human cells react rapidly to desiccation by MAPK activation, and that the 
  response partially overlaps with that to hyperosmotic stress.
PMID: 15146043
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Nat Rev Gastroenterol Hepatol. 2010 Oct;7(10):557-64. Epub 2010 Aug 24.
The safety of osmotically acting cathartics in colonic cleansing.

Nyberg C, Hendel J, Nielsen OH. Department of Gastroenterology, Medical Section,
Herlev Hospital, University of Copenhagen, 75 Herlev Ringvej, DK-2730 Herlev, 

  Efficient cleansing of the colon before a colonoscopy or a radiological 
  examination is essential. The osmotically acting cathartics (those given the 
  Anatomical Therapeutic Chemical code A06AD) currently used for this purpose 
  comprise products based on three main substances: sodium phosphate, 
  combinations of polyethylene glycol and electrolyte lavage solutions 
  (PEG-ELS), and magnesium citrate. All these preparations give adequate 
  cleansing results and have similar profiles in terms of the frequency and type
  of mild to moderate adverse effects. However, serious adverse events, such as
  severe hyperphosphatemia and irreversible kidney damage owing to acute 
  phosphate nephropathy, have been reported after use of sodium-phosphate-based 
  products. The aim of this Review is to provide an update on the potential 
  safety issues related to the use of osmotically acting cathartics, especially 
  disturbances of renal function and water and electrolyte balance. The 
  available evidence indicates that PEG-ELS-based products are the safest 
  option. Magnesium-citrate-based, hypertonic products should be administered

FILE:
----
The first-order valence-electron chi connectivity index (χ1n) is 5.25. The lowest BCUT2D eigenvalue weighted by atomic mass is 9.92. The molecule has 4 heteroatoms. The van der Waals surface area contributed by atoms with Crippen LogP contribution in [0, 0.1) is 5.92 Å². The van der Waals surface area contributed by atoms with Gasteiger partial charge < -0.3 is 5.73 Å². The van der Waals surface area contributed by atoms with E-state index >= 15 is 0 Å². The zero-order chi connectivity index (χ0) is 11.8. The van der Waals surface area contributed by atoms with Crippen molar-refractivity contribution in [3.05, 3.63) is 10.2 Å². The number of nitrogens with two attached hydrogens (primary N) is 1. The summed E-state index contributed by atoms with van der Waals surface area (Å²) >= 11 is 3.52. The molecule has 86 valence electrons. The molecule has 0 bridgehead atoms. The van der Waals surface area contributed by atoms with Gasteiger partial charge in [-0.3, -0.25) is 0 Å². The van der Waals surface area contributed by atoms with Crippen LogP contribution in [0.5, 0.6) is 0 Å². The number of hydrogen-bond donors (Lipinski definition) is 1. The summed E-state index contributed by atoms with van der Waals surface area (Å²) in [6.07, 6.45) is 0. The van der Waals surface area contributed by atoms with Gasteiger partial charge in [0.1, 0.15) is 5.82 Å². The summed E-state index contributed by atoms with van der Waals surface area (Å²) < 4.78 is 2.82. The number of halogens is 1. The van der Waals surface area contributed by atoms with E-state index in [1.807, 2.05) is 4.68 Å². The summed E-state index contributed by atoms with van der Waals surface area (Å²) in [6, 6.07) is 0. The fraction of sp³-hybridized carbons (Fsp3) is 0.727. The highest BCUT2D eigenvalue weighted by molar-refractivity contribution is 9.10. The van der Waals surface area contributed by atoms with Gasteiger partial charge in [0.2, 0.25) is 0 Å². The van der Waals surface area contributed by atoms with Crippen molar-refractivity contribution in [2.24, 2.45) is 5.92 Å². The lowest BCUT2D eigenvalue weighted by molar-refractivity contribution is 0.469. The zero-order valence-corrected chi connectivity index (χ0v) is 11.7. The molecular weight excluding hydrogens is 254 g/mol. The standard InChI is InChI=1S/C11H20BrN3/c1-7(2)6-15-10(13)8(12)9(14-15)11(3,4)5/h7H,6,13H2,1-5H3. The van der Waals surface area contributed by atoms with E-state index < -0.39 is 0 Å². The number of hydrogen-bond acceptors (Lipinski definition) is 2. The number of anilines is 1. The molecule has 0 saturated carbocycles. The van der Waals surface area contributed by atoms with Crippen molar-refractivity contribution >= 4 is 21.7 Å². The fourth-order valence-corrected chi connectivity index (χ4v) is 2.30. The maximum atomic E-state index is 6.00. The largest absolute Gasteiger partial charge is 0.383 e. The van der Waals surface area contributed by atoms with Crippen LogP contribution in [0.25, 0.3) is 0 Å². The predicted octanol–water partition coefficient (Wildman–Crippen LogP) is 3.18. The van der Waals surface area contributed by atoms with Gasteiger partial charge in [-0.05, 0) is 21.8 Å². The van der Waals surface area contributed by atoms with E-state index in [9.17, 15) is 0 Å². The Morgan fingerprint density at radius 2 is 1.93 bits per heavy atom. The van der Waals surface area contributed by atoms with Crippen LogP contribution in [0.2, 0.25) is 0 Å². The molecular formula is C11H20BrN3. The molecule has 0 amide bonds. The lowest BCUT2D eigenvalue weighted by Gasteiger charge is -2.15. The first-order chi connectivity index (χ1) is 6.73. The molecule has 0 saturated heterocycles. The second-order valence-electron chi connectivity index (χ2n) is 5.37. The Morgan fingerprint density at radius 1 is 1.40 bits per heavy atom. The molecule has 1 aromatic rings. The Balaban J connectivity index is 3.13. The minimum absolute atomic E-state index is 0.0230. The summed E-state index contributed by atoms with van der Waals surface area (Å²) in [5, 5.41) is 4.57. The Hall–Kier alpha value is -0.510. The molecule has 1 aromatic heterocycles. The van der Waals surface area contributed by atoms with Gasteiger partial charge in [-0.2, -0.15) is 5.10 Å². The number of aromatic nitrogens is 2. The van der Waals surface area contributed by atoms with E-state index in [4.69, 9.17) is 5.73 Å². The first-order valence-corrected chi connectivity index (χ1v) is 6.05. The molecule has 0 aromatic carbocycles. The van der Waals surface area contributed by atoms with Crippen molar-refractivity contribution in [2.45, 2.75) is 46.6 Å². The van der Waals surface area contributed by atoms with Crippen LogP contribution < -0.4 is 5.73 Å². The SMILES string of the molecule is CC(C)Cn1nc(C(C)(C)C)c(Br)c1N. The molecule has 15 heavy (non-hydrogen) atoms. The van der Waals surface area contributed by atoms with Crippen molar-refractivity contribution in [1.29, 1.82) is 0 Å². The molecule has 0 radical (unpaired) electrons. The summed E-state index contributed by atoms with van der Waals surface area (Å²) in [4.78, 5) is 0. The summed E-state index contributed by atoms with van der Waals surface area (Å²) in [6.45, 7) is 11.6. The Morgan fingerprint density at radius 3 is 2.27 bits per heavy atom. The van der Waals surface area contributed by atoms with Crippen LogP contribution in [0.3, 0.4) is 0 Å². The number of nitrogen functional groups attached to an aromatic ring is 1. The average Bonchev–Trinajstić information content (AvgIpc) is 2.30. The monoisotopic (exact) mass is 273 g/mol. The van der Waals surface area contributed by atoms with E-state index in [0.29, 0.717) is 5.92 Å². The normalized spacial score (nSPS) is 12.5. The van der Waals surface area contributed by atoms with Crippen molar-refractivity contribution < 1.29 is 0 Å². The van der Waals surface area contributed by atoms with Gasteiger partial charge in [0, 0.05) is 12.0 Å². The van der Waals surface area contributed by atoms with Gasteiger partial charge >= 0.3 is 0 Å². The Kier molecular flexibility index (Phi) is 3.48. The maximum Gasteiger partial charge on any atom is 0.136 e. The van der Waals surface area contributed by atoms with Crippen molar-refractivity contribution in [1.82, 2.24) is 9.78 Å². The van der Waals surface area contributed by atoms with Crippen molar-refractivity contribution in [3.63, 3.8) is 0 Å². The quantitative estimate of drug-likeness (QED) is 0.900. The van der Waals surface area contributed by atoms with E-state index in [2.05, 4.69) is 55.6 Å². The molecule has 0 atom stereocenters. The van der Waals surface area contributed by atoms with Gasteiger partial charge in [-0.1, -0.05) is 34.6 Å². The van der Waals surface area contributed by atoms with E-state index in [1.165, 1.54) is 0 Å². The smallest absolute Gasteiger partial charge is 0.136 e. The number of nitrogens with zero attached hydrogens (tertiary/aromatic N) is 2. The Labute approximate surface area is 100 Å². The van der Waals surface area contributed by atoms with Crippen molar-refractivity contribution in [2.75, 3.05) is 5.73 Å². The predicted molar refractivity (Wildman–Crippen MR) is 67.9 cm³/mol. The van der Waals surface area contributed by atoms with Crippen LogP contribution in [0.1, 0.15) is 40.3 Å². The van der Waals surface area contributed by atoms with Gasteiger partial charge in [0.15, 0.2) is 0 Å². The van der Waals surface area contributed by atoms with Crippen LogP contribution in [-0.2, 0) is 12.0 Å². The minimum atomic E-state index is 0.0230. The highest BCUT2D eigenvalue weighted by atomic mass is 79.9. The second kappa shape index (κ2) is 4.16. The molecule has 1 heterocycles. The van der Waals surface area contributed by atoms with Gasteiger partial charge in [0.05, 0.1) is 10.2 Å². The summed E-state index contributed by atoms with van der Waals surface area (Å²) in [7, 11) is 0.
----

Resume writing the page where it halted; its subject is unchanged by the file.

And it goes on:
with caution to elderly individuals and patients who are prone to develop 
  disturbances in water and electrolyte balance. Sodium-phosphate-based products
  can occasionally cause irreversible kidney damage and should not be routinely
  used in bowel-cleansing procedures.
PMID: 20736921

J Biochem. 2008 Jun;143(6):841-7.

CH2-units on (poly-)ethylene glycol radially dehydrate cytoplasm of resting 
skinned skeletal muscle.

Kimura M, Takemori S. Department of Molecular Physiology, Jikei University 
School of Medicine, Minato-ku, Tokyo 105-8461, Japan
Corrected and republished from:  J Biochem. 2008 Jan;143(1):123-9.

  Observing the optical cross-section and electron micrographs of mechanically 
  skinned fibres of frog skeletal muscle, we found that ethylene glycols (EGs) 
  of small (mono-, di-, tri- and tetra-EGs; M(r) 62-194) and medium (poly-EGs; 
  M(r) 900 and 3350) molecular weights efficiently dehydrate the fibres to 
  shrink them radially without microscopic inhomogeneity. The medium-sized 
  poly-EGs at 30% weight/weight concentration absorbed almost all the evaporable
  water from the fibre. Passive tension measurement at near slack sarcomere 
  spacing indicated that this dehydration by EGs did not accompany longitudinal 
  fibre shrinkage. Chemically relevant fully hydric alcohols (glycerol, 
  threitol, ribitol and mannitol; M(r) 92-182) showed no appreciable dehydrating
  ability on fibres. An intimate correlation was found between fibre 
  dehydration and CH(2)-concentration of the solutions. Viscosity measurements 
  indicated that the hydrodynamic radii of the alcohols were comparable to those
  of the small EGs. Therefore, hydrodynamic radii are not a primary determinant
  of the dehydrating ability. Additionally, CH(2)-concentration of EGs but not 
  alcohols was found to correlate intimately with the measured viscosity of the 
  bulk solution of EGs. These results suggested that the interaction between 
  water molecules and CH(2)-units in crowded cytoplasm of skeletal muscle 
  affects cytoplasm as a whole to realize anisotropic fibre shrinkage.
PMID: 18583358